Dating as far back as 2,500
years, the native Calusa Indians were the first-known residents of the
island. The Calusa inhabited the island for it’s abundant food: conchs,
clams, oysters and fish. They were skilled in building and some of their shell
mounds used for ceremonies, rituals and burial sites are still intact today.
They were believed to be vicious warriors.
Juan Ponce de Leon is
considered to be the first explorer to discover the islands. He named the
islands “Santa Isybella,” after Queen Isabella. Juan Ponce de Leon was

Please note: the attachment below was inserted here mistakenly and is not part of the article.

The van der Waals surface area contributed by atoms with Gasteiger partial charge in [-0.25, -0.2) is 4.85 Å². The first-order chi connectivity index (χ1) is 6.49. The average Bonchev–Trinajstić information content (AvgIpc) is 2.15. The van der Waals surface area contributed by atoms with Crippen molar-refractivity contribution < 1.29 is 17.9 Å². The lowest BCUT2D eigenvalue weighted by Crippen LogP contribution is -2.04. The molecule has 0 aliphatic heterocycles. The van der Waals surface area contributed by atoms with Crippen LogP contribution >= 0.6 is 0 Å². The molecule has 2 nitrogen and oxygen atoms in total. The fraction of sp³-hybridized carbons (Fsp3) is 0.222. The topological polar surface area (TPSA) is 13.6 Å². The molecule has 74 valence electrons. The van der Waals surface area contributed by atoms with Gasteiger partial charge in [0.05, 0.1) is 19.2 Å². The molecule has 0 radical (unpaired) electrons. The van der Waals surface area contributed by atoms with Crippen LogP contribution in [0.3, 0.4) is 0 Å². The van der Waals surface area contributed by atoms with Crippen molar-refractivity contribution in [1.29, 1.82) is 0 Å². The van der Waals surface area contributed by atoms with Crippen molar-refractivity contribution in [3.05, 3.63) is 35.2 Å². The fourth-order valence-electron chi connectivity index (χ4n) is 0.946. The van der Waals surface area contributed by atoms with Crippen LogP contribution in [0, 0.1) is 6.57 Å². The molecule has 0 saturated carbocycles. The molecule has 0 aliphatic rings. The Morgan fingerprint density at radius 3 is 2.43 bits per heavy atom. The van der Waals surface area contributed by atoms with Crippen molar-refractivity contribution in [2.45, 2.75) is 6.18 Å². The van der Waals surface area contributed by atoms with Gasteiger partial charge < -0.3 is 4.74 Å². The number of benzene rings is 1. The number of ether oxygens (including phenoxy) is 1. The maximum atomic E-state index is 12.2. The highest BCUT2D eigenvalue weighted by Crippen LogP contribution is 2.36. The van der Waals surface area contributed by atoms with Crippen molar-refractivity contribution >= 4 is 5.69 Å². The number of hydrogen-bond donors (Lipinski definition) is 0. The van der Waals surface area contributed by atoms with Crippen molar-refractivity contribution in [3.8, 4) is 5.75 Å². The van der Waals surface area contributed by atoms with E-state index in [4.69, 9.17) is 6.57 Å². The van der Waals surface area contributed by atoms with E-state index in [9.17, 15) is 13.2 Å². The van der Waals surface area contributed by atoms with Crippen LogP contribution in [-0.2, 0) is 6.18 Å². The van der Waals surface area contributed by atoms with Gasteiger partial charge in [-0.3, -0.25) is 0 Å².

searching for his “Fountain of Youth,” when he discovered the islands, and the
Calusa Indians. He and his crew battled the Calusas Indians for years.
Eventually Ponce de Leon was wounded by a fatal arrow attack to the leg. He
retreated to Cuba where he died.
The battles continued and the
Calusa Indians were eventually forced to move further and further inland by the
Spanish explorers. Exposure to diseases brought by the Spanish explorers and
the fierce battles over the islands brought the tragic end to the Calusa
Even though the
islands first inhabitants are now gone, evidence of the Calusa Indians can
still be found on the islands.